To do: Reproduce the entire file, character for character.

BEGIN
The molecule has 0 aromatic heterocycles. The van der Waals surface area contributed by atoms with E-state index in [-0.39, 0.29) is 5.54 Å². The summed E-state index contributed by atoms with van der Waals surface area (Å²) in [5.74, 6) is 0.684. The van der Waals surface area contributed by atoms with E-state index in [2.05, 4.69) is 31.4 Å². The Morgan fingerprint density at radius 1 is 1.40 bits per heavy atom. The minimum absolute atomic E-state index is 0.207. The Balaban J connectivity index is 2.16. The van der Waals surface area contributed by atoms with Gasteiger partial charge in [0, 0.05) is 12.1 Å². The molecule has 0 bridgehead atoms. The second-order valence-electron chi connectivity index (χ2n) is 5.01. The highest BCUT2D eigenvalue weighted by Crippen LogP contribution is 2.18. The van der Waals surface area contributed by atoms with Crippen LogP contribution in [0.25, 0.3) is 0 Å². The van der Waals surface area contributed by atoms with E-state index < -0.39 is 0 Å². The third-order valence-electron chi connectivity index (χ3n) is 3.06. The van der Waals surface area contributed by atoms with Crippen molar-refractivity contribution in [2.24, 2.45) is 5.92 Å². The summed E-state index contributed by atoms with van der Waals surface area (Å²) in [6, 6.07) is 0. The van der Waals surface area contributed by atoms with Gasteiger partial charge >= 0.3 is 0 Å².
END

The molecule has 0 aromatic heterocycles. The van der Waals surface area contributed by atoms with E-state index in [-0.39, 0.29) is 5.54 Å². The summed E-state index contributed by atoms with van der Waals surface area (Å²) in [5.74, 6) is 0.684. The van der Waals surface area contributed by atoms with E-state index in [2.05, 4.69) is 31.4 Å². The Morgan fingerprint density at radius 1 is 1.40 bits per heavy atom. The minimum absolute atomic E-state index is 0.207. The Balaban J connectivity index is 2.16. The van der Waals surface area contributed by atoms with Gasteiger partial charge in [0, 0.05) is 12.1 Å². The molecule has 0 bridgehead atoms. The second-order valence-electron chi connectivity index (χ2n) is 5.01. The highest BCUT2D eigenvalue weighted by Crippen LogP contribution is 2.18. The van der Waals surface area contributed by atoms with Crippen LogP contribution in [0.25, 0.3) is 0 Å². The van der Waals surface area contributed by atoms with E-state index < -0.39 is 0 Å². The third-order valence-electron chi connectivity index (χ3n) is 3.06. The van der Waals surface area contributed by atoms with Crippen molar-refractivity contribution in [2.24, 2.45) is 5.92 Å². The summed E-state index contributed by atoms with van der Waals surface area (Å²) in [6, 6.07) is 0. The van der Waals surface area contributed by atoms with Gasteiger partial charge >= 0.3 is 0 Å².